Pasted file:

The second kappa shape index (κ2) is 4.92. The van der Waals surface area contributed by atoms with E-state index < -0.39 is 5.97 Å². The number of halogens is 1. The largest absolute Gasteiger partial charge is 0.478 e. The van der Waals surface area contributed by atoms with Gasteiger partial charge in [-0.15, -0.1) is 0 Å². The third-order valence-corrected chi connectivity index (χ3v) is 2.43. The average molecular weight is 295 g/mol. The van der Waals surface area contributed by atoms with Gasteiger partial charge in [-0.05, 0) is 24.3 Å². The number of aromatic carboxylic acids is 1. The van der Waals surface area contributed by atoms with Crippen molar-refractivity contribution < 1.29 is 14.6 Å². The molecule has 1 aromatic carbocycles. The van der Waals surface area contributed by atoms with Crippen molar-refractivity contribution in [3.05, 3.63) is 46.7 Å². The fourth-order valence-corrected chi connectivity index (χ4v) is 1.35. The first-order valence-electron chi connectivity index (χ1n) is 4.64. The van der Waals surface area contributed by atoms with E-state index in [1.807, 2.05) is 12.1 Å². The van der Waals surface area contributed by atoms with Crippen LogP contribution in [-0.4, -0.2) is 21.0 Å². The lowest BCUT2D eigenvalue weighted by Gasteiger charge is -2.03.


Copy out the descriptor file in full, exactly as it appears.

The second kappa shape index (κ2) is 4.92. The van der Waals surface area contributed by atoms with E-state index < -0.39 is 5.97 Å². The number of halogens is 1. The largest absolute Gasteiger partial charge is 0.478 e. The van der Waals surface area contributed by atoms with Gasteiger partial charge in [-0.15, -0.1) is 0 Å². The third-order valence-corrected chi connectivity index (χ3v) is 2.43. The average molecular weight is 295 g/mol. The van der Waals surface area contributed by atoms with Gasteiger partial charge in [-0.05, 0) is 24.3 Å². The number of aromatic carboxylic acids is 1. The van der Waals surface area contributed by atoms with Crippen molar-refractivity contribution < 1.29 is 14.6 Å². The molecule has 1 aromatic carbocycles. The van der Waals surface area contributed by atoms with Crippen molar-refractivity contribution in [3.05, 3.63) is 46.7 Å². The fourth-order valence-corrected chi connectivity index (χ4v) is 1.35. The first-order valence-electron chi connectivity index (χ1n) is 4.64. The van der Waals surface area contributed by atoms with E-state index in [1.807, 2.05) is 12.1 Å². The van der Waals surface area contributed by atoms with Crippen LogP contribution in [-0.4, -0.2) is 21.0 Å². The lowest BCUT2D eigenvalue weighted by Gasteiger charge is -2.03.